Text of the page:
St Helena Online

No flights from London? Woah, I’m going to Barbados…

St Helena will lose out to luxury destinations such as The Maldives and Barbados if it does not have direct flights from Europe, one of the men behind a potential airline for the island has warned.

The team setting up Atlantic Star Airlines wants to fly from London to St Helena and on to Cape Town, with a fuelling stop in southern Europe.

But that means widening the airfield currently being built on Prosperous Bay Plain or using a “compromised” aircraft, according to Captain Richard Brown – and there are doubts about whether the British government will agree to the work.

Captain Richard Brown
Captain Richard Brown

However, there has been unofficial word from the island that the upgrade could be funded from cost savings on other parts of the project. 

The alternative is for travellers to fly to South Africa and then catch a connecting flight to the island – but Richard told St Helena Online that wealthy tourists would not do that when other islands could be reached on a single flight.

Richard, co-founder and director of Atlantic Star, said: “In order to build a sustainable economy, ultimately flights from Europe will be needed.

“Our experience within the aviation industry is that very few people will  catch two flights to go on vacation. 

“Everybody knows how long it takes to get to Cape Town [from Europe]. You add on a minimum of a two-hour turnaround and then another four-and-a-half-hour flight out to the island, and you are only going to have tourists who are particularly determined to visit St Helena.

“The reality is that St Helena will have to compete with other destinations such as the Maldives, such as Mauritius, such as Barbados, such at Antigua, such as St Lucia – which are all fantastic and have their own on-island experiences to offer. 

Barbados: direct flights from London. Picture by Jack Kennard
Barbados: direct flights from London. Picture by Jack Kennard

“The thing about all of those destinations is that they are all served directly from London on a single flight.

“So if St Helena is to compete in that market place for the sort of customers that go to those sorts of destinations, St Helena needs to have direct flights.”

Nigel Kirby, who is managing the airport project at the UK’s Department for International Development, did not appear to offer encouragement to the Europe lobby when he spoke to the Friends of St Helena in late 2012.

At the Friends’ annual meeting on 8 June 2013, Ian Mathieson said: “When we had Nigel Kirby here in the autumn he was making it fairly clear that Johannesburg was the front runner.”

Richard Brown said: “We are in interested in operating in and out of South Africa. We see is as part of the A-Star route network that will operate from the UK, down to the island and on to Cape town.

“Secondary to that we can see potential for adding another route to Johannesburg within a relatively short time frame.”

The Maldives: direct flights from Europe. Picture by Philipp Fuchs
The Maldives: direct flights from Europe. Picture by Philipp Fuchs

He said the company had a vision of offering wealthy tourists a week on St Helena and a second week in South Africa, with a direct flight back to London.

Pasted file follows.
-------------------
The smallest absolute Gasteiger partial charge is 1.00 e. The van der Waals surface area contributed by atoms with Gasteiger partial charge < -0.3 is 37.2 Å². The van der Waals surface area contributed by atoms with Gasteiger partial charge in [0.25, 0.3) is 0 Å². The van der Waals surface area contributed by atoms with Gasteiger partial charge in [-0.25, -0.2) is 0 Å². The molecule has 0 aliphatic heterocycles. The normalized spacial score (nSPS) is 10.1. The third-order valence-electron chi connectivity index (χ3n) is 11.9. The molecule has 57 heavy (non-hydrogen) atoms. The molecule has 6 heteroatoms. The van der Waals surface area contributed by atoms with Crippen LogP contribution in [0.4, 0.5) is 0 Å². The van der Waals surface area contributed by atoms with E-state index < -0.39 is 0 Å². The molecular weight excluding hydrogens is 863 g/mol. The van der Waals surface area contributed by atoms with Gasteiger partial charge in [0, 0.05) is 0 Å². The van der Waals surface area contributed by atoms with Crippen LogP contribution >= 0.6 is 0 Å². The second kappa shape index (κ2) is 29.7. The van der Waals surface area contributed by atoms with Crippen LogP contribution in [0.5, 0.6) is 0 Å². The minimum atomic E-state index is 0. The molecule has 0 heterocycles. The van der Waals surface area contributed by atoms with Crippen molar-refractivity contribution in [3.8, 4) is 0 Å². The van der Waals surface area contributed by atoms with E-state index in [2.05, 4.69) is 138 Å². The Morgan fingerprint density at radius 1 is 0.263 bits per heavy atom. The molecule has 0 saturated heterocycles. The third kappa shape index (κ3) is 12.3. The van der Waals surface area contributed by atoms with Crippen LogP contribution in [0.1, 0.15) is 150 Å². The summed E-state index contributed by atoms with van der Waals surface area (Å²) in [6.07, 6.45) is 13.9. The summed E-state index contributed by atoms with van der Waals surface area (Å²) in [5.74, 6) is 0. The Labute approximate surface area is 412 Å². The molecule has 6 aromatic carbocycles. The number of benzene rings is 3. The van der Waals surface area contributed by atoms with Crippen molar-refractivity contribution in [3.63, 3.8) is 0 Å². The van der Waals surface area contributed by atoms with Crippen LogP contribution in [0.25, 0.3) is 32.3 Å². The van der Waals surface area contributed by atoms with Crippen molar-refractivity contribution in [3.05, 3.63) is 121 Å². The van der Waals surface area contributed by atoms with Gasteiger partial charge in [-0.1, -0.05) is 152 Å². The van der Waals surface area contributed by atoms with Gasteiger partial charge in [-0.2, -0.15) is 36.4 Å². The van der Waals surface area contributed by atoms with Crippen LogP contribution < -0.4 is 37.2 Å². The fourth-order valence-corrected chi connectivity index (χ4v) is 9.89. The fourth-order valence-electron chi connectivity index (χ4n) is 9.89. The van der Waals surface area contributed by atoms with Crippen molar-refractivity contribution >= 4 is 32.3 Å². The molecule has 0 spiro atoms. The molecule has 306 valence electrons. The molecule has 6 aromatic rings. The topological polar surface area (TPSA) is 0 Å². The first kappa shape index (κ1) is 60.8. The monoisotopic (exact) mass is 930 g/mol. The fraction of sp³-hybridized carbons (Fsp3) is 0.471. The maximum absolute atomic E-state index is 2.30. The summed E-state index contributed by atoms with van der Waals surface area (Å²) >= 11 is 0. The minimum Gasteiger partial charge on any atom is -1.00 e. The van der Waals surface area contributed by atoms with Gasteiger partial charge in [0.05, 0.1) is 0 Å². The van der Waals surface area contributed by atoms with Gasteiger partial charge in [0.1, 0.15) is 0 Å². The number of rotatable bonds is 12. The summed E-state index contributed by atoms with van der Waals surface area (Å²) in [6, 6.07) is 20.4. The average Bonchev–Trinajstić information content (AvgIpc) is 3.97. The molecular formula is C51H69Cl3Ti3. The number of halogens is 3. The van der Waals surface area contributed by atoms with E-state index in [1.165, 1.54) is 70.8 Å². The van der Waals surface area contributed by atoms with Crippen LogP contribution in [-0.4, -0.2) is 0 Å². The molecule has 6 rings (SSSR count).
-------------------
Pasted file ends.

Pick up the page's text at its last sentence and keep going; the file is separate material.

“People can go from a chilled-out week on the island to something again very exciting and different and unusual on the Western Cape.”

The company wants to use Boeing 757 aircraft, which are no longer manufactured but would still have a long service life.

“At the present time the airfield specification is not sufficiently robust to take a 757 operation, and DfID are currently reviewing whether the airfield will be upgraded to support those 757 operations.

“The shoulders on the sides of the runway will need to be slightly wider and the taxiway will have to be slightly wider.

“You are talking about a relatively small change. But the 757 is the best aircraft out there to provide a European link to the island.

Mauritius: direct flights AND giant tortoises. Picture by Tim Parkinson
Mauritius: direct flights AND giant tortoises. Picture by Tim Parkinson

“The Boeing 737 and Airbus A319 would also have this capability but they are far more compromised in terms of having to put extra fuel tanks in the belly of the aeroplane, which removes space for baggage and for cargo.

“We see cargo as a significant part of the operation – potentially to aid island exports, particularly in terms of fisheries.”

Importing some goods by air would also be important, he said. “The airline has to be a viable commercial entity.”

He said London was the ideal departure point. “It’s still Europe’s biggest single economic centre and that means there’s a lot of high-net-worth individuals looking for interesting and exclusive experiences.

“It’s also logical because it’s the destination of choice for Saints.

“They’ll be prepared to put up with flying to Cape Town or Johannesburg and catching a connection flight to get themselves to London.

“They will accept it, and people will do it for business. But people won’t catch two flights to go on vacation.”

BR video 550Click the pic to see a video on the airport project

SEE ALSO: Airline dream that began with a map on the kitchen floor

Atlantic Star Airlines
St Helena Airport project

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  • Don’t make it too easy!
    Okay, I’ve never visited – always wanted to – never had, but one day will. So take my comments as those of an interested outsider.